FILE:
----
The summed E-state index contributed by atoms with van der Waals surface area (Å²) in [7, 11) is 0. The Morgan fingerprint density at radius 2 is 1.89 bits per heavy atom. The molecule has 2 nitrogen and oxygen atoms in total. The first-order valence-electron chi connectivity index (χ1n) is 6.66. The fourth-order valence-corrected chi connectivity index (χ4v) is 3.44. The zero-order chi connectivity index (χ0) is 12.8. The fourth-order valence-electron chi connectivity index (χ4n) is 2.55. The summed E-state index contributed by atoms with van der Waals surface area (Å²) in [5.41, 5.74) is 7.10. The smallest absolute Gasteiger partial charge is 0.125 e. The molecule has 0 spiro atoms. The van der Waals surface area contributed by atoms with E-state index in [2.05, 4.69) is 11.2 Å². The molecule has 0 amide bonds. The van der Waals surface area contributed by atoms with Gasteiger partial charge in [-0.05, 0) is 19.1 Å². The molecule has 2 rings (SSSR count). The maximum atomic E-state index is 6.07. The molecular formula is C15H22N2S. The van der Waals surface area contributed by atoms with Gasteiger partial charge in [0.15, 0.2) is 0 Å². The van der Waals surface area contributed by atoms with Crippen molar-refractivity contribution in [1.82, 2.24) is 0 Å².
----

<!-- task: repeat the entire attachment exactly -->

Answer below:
The summed E-state index contributed by atoms with van der Waals surface area (Å²) in [7, 11) is 0. The Morgan fingerprint density at radius 2 is 1.89 bits per heavy atom. The molecule has 2 nitrogen and oxygen atoms in total. The first-order valence-electron chi connectivity index (χ1n) is 6.66. The fourth-order valence-corrected chi connectivity index (χ4v) is 3.44. The zero-order chi connectivity index (χ0) is 12.8. The fourth-order valence-electron chi connectivity index (χ4n) is 2.55. The summed E-state index contributed by atoms with van der Waals surface area (Å²) in [5.41, 5.74) is 7.10. The smallest absolute Gasteiger partial charge is 0.125 e. The molecule has 0 spiro atoms. The van der Waals surface area contributed by atoms with E-state index in [2.05, 4.69) is 11.2 Å². The molecule has 0 amide bonds. The van der Waals surface area contributed by atoms with Gasteiger partial charge in [-0.05, 0) is 19.1 Å². The molecule has 2 rings (SSSR count). The maximum atomic E-state index is 6.07. The molecular formula is C15H22N2S. The van der Waals surface area contributed by atoms with Gasteiger partial charge in [0.15, 0.2) is 0 Å². The van der Waals surface area contributed by atoms with Crippen molar-refractivity contribution in [1.82, 2.24) is 0 Å².